Gender discrimination in the workplace is a controversial topic and some argue that talking about it might over-emphasize the problem and prevent women from entering fields in which they are under-represented. In fact, since starting this blog, we have received some comments along these lines on our posts ourselves, for example when talking about the glass cliff. These concerns are certainly not unjustified. However, knowing about gender discrimination might also help girls and women as it shows them that negative feedback that they might have received may not be due to their lack of skill or talent, but due to gender discrimination. So talking about gender discrimination seems to be a double-edged sword. But what does the literature have to say about this matter?
Weisgram and Bigler were intrigued by this debate and investigated how providing girls with information about gender discrimination in science influences their attitudes towards and interest in a career in science. Two groups of middle school aged girls took part in a one hour session with the aim of sparking their interest in computer science. After this, one of the groups also attended a session on historic and contemporary gender discrimination in scientific fields. The effects of the one hour session in itself proved to be rather disappointing. The girls were neither more interested in a scientific career nor did they feel more confident in their scientific abilities. What is more, after the intervention they had stronger beliefs that men were better at science than women. Interestingly, this was quite different for those girls who had been taught about gender discrimination: They felt more confident about their scientific abilities and had a higher opinion on science in general. However, their interest in science did not change.
Nevertheless, although the positive effects were limited, this study suggests that making barriers and obstacles that women face explicit does not have the suspected negative effects.
The situation for women in the workplace has improved significantly over the last decades. Nevertheless, there are still a number of issues that women in the workplace face, especially when being under-represented, for example in leadership positions or male-dominated fields such as surgery. One of these issues is the gender pay gap, the fact that women earn less than men for the same work. Interestingly, this gap becomes wider as one rises up the corporate ladder. But why? We’ve asked ourselves this question and examined gender differences related to the so called “romance of leadership” as a potential explanation.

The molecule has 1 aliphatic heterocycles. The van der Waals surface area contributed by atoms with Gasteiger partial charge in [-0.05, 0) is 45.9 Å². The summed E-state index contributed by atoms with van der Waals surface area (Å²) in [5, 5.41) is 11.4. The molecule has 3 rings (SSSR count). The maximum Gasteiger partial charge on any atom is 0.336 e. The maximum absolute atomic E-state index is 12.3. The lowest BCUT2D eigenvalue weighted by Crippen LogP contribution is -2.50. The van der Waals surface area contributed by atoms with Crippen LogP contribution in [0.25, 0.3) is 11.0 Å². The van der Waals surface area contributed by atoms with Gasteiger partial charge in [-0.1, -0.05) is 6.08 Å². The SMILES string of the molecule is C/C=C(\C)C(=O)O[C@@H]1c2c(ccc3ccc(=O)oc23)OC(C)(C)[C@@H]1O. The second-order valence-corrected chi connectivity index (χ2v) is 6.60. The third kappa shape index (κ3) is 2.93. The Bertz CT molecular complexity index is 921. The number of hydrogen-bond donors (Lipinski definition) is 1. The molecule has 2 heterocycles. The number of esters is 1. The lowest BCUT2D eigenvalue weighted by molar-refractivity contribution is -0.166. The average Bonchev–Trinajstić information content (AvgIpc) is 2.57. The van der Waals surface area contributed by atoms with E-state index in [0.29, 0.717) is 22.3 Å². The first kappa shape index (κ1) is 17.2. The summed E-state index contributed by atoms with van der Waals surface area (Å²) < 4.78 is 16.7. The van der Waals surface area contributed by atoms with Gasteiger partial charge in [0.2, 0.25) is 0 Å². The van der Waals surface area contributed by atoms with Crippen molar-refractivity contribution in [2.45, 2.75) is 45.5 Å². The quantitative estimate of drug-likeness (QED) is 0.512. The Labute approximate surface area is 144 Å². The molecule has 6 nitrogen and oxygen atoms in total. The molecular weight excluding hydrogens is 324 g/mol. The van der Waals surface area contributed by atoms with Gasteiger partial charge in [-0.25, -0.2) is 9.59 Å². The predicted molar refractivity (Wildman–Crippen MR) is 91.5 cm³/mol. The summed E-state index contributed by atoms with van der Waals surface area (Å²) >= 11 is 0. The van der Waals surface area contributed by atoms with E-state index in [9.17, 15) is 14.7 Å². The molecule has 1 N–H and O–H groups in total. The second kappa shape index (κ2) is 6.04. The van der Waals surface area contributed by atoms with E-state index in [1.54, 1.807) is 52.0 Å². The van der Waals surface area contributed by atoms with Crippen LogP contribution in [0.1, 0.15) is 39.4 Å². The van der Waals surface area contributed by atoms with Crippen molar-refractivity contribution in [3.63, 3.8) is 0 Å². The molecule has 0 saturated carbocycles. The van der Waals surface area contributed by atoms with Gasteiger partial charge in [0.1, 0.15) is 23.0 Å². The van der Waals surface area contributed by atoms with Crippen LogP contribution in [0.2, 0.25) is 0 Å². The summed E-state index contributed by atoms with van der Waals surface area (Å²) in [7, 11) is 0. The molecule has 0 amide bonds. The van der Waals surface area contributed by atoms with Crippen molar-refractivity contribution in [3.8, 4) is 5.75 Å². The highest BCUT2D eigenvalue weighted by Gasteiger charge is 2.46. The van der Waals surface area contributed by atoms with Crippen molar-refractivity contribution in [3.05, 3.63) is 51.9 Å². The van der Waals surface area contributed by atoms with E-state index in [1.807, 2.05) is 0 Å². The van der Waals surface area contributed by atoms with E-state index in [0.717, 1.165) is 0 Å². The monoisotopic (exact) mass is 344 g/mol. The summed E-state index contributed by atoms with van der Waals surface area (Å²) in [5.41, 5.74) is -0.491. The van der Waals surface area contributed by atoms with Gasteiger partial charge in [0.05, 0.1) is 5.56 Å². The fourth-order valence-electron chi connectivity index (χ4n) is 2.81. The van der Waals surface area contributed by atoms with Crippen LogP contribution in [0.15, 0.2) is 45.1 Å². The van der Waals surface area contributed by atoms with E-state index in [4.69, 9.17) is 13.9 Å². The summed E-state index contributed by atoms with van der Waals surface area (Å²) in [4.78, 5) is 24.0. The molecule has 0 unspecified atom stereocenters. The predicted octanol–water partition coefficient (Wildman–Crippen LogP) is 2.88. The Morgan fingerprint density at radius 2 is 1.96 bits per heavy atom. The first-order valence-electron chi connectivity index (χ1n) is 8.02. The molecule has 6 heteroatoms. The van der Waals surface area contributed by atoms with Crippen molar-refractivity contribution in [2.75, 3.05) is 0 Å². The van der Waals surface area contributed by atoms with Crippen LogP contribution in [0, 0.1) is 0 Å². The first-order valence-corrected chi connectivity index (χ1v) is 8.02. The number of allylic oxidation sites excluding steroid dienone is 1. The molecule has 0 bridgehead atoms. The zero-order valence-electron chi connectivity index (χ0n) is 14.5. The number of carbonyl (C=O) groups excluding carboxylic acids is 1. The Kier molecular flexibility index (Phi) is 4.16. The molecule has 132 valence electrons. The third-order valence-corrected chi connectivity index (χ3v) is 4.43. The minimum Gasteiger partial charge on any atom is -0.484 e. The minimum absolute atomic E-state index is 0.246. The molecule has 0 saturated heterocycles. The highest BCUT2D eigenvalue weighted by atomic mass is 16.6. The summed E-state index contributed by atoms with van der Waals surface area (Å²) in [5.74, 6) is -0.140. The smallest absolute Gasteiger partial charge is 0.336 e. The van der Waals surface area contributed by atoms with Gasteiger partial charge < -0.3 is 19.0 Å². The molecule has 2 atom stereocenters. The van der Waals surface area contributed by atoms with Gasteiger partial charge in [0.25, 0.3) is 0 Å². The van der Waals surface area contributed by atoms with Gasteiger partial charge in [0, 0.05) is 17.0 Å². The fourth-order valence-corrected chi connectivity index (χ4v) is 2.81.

The “romance of leadership” refers to the fact that company performance is largely seen as a result of personal characteristics of the manager rather than situational factors such as the general economic situation. Thus, managers get rewarded for company success and punished for failure. However, this phenomenon does not apply to women to the degree that it applies to men, presumably because, according to gender stereotypes, men are seen as more agentic (i.e. competent and effective in their actions) than women. In line with these stereotypes it makes sense to think that they influence success and failure more significantly, which is then reflected in pay differences.
Testing these ideas, Clara Kulich, Michelle Ryan and Alexander Haslam found that romance of leadership processes are indeed likely to play a role. In their study, participants were told about the performance of a company before and after the appointment of a new CEO, who was either male or female. Additionally, company performance was either described as improving or declining. Participants were then asked to allocate a performance-based bonus to the new CEO. In line with the “romance of leadership”, this bonus was higher when company performance improved following the CEO’s appointment. However, this effect was only apparent for male CEOs. Female CEO bonuses did not differ depending on company performance, suggesting that participants did not see them as the source of said performance.
This clearly shows that the gender pay gap is not a result of a lack of ability on the women’s side (and should not be seen as such!) but is rather based in gender stereotypes – which can be and hopefully will be overcome.